A new season in North America means new import players from Europe and Korea. While we only have one new player from the EU LCS, the 2019 split, will see the addition of three players from the LCK with at least one world championship title to their names. Having lost Jensen to Team Liquid, Cloud9 brought in Splyce and former Team EnVyUs midlaner Nisqy. Following a career year in 2018, Nisqy will have some big shoes to fill in. However, the Belgian player is a rising talent with plenty of potential. Having finished second behind MikeYeung in the 2017 Rookie of the Year voting, he is eager to prove himself on his return to the LCS Spring Split.
But, without a doubt, the biggest additions come from the LCK in the form of not one but three World Championship winners. OpTic Gaming wins the award for the most unexpected signing, as the team brings in the 2017 world champion Lee “Crown” Min-ho. Considered one of the best midlaners in the world for two years, Crown saw a massive drop in 2018, which saw him spend most of Summer as a substitute.
He came back to help Gen.G win the Regional Finals and secure a spot at Worlds, but the team followed its 2017 championship winning campaign (as Samsung Galaxy) with a disappointing group stage exit and a 1-5 record. This is a massive gamble from OpTic Gaming, as it could either turn into a bust or a steal. While Crown’s decline is hard to argue against, it’s also a fact that OpTic might have one of the best players in the world should he regain his old form.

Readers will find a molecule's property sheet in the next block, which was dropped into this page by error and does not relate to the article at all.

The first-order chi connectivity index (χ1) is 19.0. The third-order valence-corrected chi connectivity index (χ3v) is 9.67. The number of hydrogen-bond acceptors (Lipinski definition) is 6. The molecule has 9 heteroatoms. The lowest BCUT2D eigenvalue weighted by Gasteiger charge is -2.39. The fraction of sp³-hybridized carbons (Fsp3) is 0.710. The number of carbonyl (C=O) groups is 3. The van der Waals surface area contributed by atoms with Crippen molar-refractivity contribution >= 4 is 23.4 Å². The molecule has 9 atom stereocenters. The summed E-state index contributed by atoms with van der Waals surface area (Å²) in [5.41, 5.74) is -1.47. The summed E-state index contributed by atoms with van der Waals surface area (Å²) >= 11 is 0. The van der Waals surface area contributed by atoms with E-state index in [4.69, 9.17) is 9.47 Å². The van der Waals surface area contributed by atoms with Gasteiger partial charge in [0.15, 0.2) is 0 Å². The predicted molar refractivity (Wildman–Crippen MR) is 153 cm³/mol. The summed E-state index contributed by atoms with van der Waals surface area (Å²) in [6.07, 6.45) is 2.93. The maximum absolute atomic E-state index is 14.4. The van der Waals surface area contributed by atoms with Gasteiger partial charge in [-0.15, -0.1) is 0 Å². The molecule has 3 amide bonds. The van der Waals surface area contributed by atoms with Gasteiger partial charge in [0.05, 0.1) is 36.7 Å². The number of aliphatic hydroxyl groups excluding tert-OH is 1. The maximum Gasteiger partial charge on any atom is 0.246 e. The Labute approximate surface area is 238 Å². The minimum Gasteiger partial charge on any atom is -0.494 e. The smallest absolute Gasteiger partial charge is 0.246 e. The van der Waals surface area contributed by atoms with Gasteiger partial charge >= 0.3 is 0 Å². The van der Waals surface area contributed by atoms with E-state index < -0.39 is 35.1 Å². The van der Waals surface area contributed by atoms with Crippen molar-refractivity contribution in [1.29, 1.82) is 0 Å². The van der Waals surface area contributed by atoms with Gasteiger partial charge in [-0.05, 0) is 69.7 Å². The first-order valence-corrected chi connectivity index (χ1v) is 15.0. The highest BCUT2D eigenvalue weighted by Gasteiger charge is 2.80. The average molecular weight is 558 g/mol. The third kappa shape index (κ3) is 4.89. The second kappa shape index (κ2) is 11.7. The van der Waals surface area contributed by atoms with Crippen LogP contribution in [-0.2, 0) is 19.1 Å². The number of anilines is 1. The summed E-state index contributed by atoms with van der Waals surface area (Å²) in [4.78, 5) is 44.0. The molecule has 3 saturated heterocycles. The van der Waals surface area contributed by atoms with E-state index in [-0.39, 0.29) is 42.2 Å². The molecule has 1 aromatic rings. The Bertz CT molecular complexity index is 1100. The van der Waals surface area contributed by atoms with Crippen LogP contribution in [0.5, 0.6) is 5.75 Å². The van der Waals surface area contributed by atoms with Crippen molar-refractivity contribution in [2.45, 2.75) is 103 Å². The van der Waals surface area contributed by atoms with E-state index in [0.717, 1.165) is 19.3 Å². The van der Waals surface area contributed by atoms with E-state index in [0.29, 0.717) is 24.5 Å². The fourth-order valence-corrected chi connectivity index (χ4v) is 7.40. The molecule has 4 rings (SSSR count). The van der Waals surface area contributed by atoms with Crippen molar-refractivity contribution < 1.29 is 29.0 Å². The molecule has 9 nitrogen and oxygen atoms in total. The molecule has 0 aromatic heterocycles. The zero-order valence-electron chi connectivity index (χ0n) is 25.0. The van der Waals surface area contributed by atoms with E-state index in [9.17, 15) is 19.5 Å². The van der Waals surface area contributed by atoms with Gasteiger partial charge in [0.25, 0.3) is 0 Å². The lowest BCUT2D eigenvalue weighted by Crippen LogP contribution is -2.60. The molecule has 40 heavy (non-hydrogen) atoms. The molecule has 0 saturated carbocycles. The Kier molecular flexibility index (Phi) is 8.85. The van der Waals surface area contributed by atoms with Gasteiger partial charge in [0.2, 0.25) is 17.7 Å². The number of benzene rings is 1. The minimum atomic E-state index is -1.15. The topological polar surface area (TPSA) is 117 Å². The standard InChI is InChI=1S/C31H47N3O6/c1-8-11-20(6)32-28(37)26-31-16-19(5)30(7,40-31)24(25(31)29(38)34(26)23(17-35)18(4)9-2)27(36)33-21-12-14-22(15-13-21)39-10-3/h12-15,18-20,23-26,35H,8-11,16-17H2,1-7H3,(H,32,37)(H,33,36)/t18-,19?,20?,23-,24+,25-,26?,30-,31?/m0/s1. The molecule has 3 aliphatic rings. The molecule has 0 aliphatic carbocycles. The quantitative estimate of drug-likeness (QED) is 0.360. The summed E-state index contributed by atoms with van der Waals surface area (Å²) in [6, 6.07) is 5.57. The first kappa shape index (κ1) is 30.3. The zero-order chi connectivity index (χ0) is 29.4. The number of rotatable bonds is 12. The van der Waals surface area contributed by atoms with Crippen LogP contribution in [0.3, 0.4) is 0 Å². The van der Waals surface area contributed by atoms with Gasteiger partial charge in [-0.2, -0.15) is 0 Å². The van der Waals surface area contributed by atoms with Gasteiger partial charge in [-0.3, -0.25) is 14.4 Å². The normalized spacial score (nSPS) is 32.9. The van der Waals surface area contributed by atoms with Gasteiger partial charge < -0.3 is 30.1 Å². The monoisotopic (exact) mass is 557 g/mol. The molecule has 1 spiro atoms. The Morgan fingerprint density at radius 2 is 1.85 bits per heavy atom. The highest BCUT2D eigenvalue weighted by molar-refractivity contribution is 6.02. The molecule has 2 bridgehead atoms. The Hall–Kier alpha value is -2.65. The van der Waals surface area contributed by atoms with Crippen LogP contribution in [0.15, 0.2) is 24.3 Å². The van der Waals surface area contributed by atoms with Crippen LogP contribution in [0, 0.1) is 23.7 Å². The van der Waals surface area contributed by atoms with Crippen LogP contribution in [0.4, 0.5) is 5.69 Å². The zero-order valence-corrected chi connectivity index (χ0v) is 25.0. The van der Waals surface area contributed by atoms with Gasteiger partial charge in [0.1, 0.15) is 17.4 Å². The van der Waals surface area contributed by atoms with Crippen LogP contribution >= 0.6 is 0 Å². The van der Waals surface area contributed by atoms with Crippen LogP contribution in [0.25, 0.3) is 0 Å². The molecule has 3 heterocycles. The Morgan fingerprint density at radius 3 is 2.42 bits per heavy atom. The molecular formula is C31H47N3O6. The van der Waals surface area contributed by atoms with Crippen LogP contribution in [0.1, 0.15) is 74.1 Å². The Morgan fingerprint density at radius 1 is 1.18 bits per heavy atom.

Deeper Look at new signed players
Team Liquid meanwhile signed Crown’s former teammate CoreJJ. The support had a brief stint in North America while playing as an AD Carry before returning to Korea, where he would establish himself as one of the best support players in the world. Also part of Samsung Galaxy’s 2017 championship winning roster, CoreJJ is expected to raise the reigning LCS champions’ level even more. Paired with the best ADC in North America, the Doublelift-CoreJJ pairing’s potential is off the charts.
The biggest addition, however, comes from 100 Thieves. The Cleveland Cavaliers’ owned organization has brought in a two-time world champion, former SKT T1 AD Carry Bae “Bang” Jun-sik. Although Bang received plenty of criticism following SKT’s poor showing in 2018, the mechanically gifted ADC is easily among the best in the world at the role. 100 Thieves will pair Bang with its superstar support Zaqueri “Aphromoo” Black, and the duo will definitely be in contention for the best botlane in the LCS.
With all that and plenty more, you absolutely can’t miss the opening split for 2019.
2018 NA LCS Spring Split: Moments and Memories